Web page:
Thursday, August 27, 2020

Filtering Complex Data with R

Filtering

Base R has a function filter that can perform moving average (MA) or filters (AR). But it cannot do both at the same time; it cannot do an autoregresive ARMA filter. It also only works on real data. The filter function in the signal package can perform ARMA filters, but is is built on the filter function in the base package. So, it also cannot filter complex data. Below is an example of filtering some data with the filter from the signal package. We are using a 6 sample MA filter as specified by the b=rep(1/6,6).

N <- 64
x <- rnorm(N)
b <- rep(1/6,6)
a <- 1
y <- signal::filter(b,a,x)

The figure below has two plots. The blue circles are the Gaussian samples. The green circles are the filtered Gaussian samples. The filtered data has less variance.

Complex Data

In engineering the most common kind of complex data is the circularly symmetric gaussian noise. The circularly symmetric part means that the real and complex part are independent and identically distributed. I described the makeCG function in another post, but as you can see the real part and the imaginary part are made using separate calls to the rnorm function.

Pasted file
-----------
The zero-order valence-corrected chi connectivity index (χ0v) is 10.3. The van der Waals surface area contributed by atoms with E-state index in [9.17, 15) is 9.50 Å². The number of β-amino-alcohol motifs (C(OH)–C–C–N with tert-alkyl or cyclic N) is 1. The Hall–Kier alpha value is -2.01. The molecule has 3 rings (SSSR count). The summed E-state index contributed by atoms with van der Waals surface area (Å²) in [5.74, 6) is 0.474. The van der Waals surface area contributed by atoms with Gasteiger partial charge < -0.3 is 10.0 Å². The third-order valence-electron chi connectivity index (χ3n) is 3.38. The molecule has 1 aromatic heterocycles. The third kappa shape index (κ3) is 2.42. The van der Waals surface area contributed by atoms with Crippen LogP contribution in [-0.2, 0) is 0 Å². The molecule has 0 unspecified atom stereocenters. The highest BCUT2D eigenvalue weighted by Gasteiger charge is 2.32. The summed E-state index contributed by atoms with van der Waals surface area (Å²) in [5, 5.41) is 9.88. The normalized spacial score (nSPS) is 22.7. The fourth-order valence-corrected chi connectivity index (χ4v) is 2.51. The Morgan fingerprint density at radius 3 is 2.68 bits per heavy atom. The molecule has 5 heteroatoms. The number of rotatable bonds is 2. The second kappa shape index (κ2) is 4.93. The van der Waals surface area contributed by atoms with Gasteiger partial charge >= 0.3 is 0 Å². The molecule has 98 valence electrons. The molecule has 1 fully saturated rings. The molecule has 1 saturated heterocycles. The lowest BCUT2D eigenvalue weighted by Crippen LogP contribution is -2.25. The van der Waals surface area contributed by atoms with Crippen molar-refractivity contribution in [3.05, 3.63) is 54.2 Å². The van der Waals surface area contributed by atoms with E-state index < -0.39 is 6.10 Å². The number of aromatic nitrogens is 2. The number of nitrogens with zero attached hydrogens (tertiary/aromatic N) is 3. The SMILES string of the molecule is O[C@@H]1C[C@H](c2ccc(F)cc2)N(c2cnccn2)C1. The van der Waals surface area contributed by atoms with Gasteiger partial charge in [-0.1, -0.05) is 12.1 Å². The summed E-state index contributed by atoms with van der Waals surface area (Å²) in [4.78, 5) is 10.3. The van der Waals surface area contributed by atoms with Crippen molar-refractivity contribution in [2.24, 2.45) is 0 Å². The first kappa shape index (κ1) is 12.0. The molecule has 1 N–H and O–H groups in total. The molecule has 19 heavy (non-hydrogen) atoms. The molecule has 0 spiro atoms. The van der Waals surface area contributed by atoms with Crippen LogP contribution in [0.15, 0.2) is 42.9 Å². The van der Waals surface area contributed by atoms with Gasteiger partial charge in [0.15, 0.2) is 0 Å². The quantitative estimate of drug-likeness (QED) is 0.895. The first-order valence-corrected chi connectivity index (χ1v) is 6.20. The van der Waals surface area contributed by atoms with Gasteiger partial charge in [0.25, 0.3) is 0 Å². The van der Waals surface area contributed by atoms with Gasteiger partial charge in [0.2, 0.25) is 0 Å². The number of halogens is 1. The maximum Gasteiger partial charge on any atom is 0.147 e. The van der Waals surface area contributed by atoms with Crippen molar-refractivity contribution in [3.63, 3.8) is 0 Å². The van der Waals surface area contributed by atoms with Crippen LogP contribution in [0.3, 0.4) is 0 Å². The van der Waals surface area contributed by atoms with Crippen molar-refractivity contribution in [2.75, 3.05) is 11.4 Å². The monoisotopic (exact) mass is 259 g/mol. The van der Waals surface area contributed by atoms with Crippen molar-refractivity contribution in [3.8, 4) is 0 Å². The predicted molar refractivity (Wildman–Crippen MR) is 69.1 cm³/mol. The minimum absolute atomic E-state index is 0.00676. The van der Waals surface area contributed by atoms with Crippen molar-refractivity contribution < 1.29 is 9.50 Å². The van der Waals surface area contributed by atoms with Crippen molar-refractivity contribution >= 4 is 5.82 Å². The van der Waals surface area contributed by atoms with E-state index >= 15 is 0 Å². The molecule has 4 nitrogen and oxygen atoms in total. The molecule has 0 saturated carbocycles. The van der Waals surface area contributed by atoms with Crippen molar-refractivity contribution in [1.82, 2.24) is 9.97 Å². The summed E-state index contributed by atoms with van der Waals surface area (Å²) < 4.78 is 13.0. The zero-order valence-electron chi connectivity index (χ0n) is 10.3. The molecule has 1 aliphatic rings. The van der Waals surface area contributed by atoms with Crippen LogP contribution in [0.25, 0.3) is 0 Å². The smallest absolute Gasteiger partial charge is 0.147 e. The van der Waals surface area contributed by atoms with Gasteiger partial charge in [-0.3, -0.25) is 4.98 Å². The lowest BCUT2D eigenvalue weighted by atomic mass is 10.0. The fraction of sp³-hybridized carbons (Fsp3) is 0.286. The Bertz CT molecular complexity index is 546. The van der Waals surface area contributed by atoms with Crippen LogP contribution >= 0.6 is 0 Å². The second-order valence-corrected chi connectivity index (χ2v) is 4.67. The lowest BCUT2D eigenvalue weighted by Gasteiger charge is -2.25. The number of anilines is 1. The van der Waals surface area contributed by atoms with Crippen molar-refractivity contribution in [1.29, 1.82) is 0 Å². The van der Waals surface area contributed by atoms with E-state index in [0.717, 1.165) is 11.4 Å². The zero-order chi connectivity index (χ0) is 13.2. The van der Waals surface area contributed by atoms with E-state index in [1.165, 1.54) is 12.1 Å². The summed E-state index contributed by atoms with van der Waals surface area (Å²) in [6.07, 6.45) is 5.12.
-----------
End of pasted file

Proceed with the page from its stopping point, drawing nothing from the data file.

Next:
makeCG <- function(N,v=1) {(sqrt(v/2))*rnorm(N) + (sqrt(v/2))*1i*rnorm(N)}

The function filterComplex filters real or complex data. The function inputs the MA parameters b and the AR parameters a, and the data x. If the data is complex, it makes two filter calls: one with the real part and one with the imaginary part. If the data is real it make one call.

filterComplex <- function(b, a, x) {
  if (is.complex(x)) {
    y <- signal::filter(b,a,Re(x)) + 1i*signal::filter(b,a,Im(x))
  } else y <- signal::filter(b,a,x)
  return(y)
}

Here we simulate complex Gaussian data and use the function filterComplex to filter it.

N <- 64
x <- makeCG(N)
b <- rep(1/6,6)
a <- 1
y <- filterComplex(b,a,x)

The figure below has two plots. The blue circles are the real part of the complex Gaussian samples. The green circles are the real part of filtered complex Gaussian samples. As expected, the filtered data has less variance.

Now the imaginary part. The blue circles are the imaginary part of the complex Gaussian samples. The green circles are the imaginary part of filtered complex Gaussian samples.

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